Q: I get mammograms about once every 18 months. Fortunately, they have always been normal. But my most recent report again said normal but added that I have dense breasts. Why the change and what does that mean for me?
A: Density is important because having high breast density is a risk factor for breast cancer and also can make it more difficult for a radiologist to see a cancer on a mammogram.
The FDA is proposing a change that would require all require mammography facilities to provide letters to women and their doctors explaining breast density findings and what they mean. The final ruling has not yet been released.
Many states already require doctors or mammography facilities to tell patients if they have high breast density. Perhaps you moved to a different state or your state changed their mammogram reporting requirements ahead of the FDA's ruling.
While doctors know that women with high density are slightly more likely to develop breast cancer, there is no consensus yet on how to respond to that risk. Should women with high density be screened at a younger age, more often, or using different technology? But there's a problem.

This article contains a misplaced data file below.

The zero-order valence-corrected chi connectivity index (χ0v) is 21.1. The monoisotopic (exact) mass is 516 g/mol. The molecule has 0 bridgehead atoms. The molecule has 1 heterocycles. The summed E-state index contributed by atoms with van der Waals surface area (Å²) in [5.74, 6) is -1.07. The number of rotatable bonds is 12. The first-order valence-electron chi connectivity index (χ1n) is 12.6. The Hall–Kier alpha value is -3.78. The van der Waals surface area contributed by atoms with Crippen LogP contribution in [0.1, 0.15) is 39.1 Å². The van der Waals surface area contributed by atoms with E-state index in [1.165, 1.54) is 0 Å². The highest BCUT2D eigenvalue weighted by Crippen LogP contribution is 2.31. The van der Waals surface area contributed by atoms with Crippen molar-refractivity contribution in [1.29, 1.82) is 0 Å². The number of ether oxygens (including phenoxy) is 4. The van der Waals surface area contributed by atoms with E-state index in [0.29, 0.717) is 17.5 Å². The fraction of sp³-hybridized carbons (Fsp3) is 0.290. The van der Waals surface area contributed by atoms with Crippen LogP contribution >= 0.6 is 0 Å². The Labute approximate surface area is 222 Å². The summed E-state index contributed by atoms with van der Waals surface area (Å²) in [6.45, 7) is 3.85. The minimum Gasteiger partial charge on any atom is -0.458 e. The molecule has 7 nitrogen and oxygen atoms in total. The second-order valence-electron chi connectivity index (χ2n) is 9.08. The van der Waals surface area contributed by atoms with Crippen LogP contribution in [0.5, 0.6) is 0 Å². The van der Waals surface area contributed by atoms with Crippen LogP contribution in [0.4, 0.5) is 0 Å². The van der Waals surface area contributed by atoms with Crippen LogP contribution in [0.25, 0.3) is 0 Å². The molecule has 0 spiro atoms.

There's no official recommendation on what women should do. We don't yet have the high-quality research data to advise women with higher breast density whether they should be screened or monitored differently.
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In dense breasts, there are more of the active tissues -- lobules and ducts that produce and secrete milk -- and less fat. One theory as to why women with higher breast density have a higher risk of cancer is that they have more of the type of tissue where cancers most often start -- namely in epithelial cells in the breast. Epithelial cells are found in the lining of the structures that produce milk.
Breast density isn't necessarily a fixed trait; it often changes over time. Younger women typically have higher density than older ones, and density typically declines after menopause. But this is not always the case. Some older women still have dense breast tissue. Taking hormone therapy may also increase breast density.
The finding of dense breasts can be confusing and stressful. Talk with your doctor. Find out where on a scale of 1 to 4, the radiologist classified your breast density (a level 3 or 4 is considered high). Whether to do additional tests or change your screening schedule, your doctor will consider other breast cancer risk factors, such as your age, your family history, and your race.
If the breast density is measured lower, at only a 1 or 2, and you are otherwise at average risk for a woman your age, you may not need any change in your current screening program.
(Howard LeWine, M.D., is an internist at Brigham and Women's Hospital in Boston and assistant professor at Harvard Medical School. For additional consumer health information, please visit www.health.harvard.edu.)